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Politics and Society > Minohara: "Japan is in a moment of 'to be or not to be'"

Minohara: "Japan is in a moment of 'to be or not to be'"

Dr. Toshihiro Minohara, one of Japan's best foreign policy experts from Kobe University, presented on September 27 a conference organized by Casa Asia to discuss Japan's current geopolitical relations and its development in the new Reiwa era.


Japan is now, according to Dr. Minohara, at a time of  "to be or not to be". The country has to reflect well what kind of nation does it want to be in the future, especially in front of the increasing power fight between the United States and China.

For decades, Japan's strategy was "Kyohei Fukoku," also known as the "Yoshida Doctrine," which means "strengthen the military and enrich the country." This doctrine failed after the defeat in World War II and the power of the Japanese army was notably diminished. However, since the international order is changing today, "Japan's strategy also has to be adjusted" according to Dr. Minohara. "It is no longer about strengthening itself militarily, but about understanding others militarily," he added.

"The inescapable fate of history is that all empires and hegemons cannot escape from eventual decline", thus continued his speech. "The US supremacy will not be able to escape from this destiny either and there will be a transition towards a period of power competition, as we now see with China."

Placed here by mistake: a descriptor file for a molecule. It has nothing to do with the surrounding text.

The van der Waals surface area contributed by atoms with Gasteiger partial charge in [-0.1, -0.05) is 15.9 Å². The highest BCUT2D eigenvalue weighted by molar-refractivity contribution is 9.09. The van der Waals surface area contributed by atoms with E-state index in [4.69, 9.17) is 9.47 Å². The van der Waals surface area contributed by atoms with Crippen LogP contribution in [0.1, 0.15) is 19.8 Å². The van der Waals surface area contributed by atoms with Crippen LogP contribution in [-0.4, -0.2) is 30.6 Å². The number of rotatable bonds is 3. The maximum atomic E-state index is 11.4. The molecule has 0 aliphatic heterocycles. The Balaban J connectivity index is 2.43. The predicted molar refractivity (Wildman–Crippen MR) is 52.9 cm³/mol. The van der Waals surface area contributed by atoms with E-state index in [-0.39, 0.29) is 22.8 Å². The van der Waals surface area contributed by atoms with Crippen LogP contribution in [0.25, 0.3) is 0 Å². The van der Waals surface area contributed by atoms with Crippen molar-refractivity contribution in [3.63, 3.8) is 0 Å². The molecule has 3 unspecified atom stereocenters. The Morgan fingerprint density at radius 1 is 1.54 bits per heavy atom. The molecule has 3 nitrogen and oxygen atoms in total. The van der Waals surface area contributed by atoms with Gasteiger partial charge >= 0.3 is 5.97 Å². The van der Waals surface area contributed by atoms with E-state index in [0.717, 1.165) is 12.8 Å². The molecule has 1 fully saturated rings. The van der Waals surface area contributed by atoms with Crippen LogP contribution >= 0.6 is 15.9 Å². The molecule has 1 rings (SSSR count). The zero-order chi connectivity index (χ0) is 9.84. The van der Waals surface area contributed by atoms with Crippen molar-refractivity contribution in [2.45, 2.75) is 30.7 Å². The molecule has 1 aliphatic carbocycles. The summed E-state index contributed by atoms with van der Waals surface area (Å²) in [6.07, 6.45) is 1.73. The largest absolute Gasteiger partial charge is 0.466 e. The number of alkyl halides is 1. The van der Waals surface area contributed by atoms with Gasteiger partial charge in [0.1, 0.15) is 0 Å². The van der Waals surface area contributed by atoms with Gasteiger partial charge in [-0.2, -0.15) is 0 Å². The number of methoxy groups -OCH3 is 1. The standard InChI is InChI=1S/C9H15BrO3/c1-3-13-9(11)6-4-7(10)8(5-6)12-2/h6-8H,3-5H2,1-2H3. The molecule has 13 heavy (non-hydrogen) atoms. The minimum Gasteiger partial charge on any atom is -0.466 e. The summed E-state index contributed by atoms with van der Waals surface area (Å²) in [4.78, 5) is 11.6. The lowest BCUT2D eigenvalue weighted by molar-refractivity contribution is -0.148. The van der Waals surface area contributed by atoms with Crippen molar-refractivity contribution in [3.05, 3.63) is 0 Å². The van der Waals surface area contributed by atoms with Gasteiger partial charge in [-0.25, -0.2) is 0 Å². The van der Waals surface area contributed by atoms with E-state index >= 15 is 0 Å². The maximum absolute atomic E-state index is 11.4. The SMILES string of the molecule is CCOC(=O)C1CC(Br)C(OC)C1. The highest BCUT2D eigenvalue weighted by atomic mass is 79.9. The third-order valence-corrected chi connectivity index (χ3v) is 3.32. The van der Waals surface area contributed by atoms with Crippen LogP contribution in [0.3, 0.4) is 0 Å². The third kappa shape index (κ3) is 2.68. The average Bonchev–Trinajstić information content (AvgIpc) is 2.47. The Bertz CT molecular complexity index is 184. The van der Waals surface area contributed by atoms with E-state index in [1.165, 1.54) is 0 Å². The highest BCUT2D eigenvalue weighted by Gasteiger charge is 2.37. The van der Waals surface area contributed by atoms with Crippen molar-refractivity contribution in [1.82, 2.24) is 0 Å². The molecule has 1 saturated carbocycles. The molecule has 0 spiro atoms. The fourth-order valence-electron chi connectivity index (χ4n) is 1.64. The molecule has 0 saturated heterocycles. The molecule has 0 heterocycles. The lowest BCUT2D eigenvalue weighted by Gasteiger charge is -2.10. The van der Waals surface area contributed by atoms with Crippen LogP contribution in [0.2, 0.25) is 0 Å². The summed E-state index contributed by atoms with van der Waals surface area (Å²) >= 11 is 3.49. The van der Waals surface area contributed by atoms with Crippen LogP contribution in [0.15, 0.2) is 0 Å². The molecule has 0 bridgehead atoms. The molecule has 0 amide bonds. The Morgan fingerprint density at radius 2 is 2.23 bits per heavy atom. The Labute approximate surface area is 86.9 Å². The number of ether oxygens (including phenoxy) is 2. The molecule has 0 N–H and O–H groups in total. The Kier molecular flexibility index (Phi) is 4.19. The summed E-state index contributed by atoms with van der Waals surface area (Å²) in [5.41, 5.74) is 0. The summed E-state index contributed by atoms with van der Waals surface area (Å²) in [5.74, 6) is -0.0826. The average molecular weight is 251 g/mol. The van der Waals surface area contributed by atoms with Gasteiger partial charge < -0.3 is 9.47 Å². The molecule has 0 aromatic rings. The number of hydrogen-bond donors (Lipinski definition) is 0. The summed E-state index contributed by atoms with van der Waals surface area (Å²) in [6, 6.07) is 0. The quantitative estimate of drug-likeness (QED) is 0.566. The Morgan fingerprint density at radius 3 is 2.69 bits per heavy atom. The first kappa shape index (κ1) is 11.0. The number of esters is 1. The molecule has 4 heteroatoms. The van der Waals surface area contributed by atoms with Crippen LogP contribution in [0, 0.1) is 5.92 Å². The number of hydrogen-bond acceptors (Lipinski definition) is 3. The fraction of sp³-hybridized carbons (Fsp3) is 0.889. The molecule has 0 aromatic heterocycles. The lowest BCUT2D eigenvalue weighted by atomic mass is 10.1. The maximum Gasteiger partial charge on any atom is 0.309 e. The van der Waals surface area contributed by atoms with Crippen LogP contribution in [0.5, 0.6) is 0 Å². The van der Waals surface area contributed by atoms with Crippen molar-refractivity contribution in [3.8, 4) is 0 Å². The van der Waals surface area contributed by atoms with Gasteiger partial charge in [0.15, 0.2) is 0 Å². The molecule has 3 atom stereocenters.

However, in terms of this competition, he explained that he does not agree with the role of China because “it seeks to change the current international order according to his national interests”. For him, democracy, as well as the rule of law, are values that must be defended.

Dr. Minohara explained that the loss of confidence on itself and the willingness to maintain the post-war international order are the two main reasons by which the US is delining. This will not be a rapid process, but with the American hegemony gradually reduced, the world will return to the "primat der nazion", which means, each country pursues its own interest. Minohara estimates that this will become a crisis in the next 20 years.

When talking about the sources of the future global conflict, he gave examples such as Iran, Syria, North Korea, Taiwan and so on, but in the end he emphasized: “The rivalry between China and the US will be the most stressful issue, which will not be resolved until one part wins”.

At the end of the conference, Dr. Minohara turned the focus back on Japan, with the title of “maintaining a relevante relevant power’”. “Japan has many advantages such as a stable domestic society, good security, low crime and low income disparities, but to keep moving forward the country needs more innovation to stimulate the economy, as well as more open immigration policies to turn Japan into a more multicultural society”, he explained.

In the political and military fields, Dr. Minohara cited advices such as strengthening cooperation with the US and exercising a more proactive diplomacy, among other issues. "Japan needs a more visionary leader," he concluded.

The event was also attended by Yuji Takeya, consul general of Japan in Barcelona, ​​and Shoji Yoshida, the director of the Japan Foundation in Madrid.

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